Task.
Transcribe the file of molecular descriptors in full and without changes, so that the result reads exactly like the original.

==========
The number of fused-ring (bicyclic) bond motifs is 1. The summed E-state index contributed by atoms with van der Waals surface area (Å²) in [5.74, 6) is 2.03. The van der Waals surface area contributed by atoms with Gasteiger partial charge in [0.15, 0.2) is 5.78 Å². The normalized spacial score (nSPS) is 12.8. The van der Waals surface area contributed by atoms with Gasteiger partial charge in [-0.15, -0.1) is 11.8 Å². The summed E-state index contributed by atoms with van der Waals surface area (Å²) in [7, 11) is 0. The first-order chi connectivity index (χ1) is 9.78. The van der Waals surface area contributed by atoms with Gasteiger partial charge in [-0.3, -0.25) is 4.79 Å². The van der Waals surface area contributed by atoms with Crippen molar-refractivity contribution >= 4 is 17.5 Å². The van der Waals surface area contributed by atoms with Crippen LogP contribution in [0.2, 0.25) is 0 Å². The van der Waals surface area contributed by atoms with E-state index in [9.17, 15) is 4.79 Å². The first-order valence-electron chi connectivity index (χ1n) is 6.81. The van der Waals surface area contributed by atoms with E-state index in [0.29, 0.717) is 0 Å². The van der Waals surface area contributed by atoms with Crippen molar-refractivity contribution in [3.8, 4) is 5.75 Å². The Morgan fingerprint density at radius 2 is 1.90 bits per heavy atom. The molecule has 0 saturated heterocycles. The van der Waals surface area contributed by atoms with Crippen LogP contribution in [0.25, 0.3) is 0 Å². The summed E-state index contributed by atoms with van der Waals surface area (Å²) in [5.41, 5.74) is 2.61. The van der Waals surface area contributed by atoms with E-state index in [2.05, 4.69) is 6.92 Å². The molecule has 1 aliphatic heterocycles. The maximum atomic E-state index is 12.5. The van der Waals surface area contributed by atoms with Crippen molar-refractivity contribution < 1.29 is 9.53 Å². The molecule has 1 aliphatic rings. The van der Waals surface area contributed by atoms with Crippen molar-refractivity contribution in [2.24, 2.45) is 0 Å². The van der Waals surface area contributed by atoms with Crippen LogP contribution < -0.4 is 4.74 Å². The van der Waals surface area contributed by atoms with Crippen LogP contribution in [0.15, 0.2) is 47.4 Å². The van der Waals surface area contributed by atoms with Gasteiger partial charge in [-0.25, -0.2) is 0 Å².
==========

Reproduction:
The number of fused-ring (bicyclic) bond motifs is 1. The summed E-state index contributed by atoms with van der Waals surface area (Å²) in [5.74, 6) is 2.03. The van der Waals surface area contributed by atoms with Gasteiger partial charge in [0.15, 0.2) is 5.78 Å². The normalized spacial score (nSPS) is 12.8. The van der Waals surface area contributed by atoms with Gasteiger partial charge in [-0.15, -0.1) is 11.8 Å². The summed E-state index contributed by atoms with van der Waals surface area (Å²) in [7, 11) is 0. The first-order chi connectivity index (χ1) is 9.78. The van der Waals surface area contributed by atoms with Gasteiger partial charge in [-0.3, -0.25) is 4.79 Å². The van der Waals surface area contributed by atoms with Crippen molar-refractivity contribution >= 4 is 17.5 Å². The van der Waals surface area contributed by atoms with Crippen LogP contribution in [0.2, 0.25) is 0 Å². The van der Waals surface area contributed by atoms with E-state index in [9.17, 15) is 4.79 Å². The first-order valence-electron chi connectivity index (χ1n) is 6.81. The van der Waals surface area contributed by atoms with E-state index in [0.29, 0.717) is 0 Å². The van der Waals surface area contributed by atoms with Crippen molar-refractivity contribution in [3.8, 4) is 5.75 Å². The Morgan fingerprint density at radius 2 is 1.90 bits per heavy atom. The molecule has 0 saturated heterocycles. The van der Waals surface area contributed by atoms with Crippen LogP contribution in [0.25, 0.3) is 0 Å². The summed E-state index contributed by atoms with van der Waals surface area (Å²) in [5.41, 5.74) is 2.61. The van der Waals surface area contributed by atoms with E-state index in [2.05, 4.69) is 6.92 Å². The molecule has 1 aliphatic heterocycles. The maximum atomic E-state index is 12.5. The van der Waals surface area contributed by atoms with Crippen molar-refractivity contribution < 1.29 is 9.53 Å². The molecule has 1 aliphatic rings. The van der Waals surface area contributed by atoms with Crippen molar-refractivity contribution in [2.24, 2.45) is 0 Å². The van der Waals surface area contributed by atoms with Crippen LogP contribution < -0.4 is 4.74 Å². The van der Waals surface area contributed by atoms with Crippen LogP contribution in [0.15, 0.2) is 47.4 Å². The van der Waals surface area contributed by atoms with Gasteiger partial charge in [-0.25, -0.2) is 0 Å².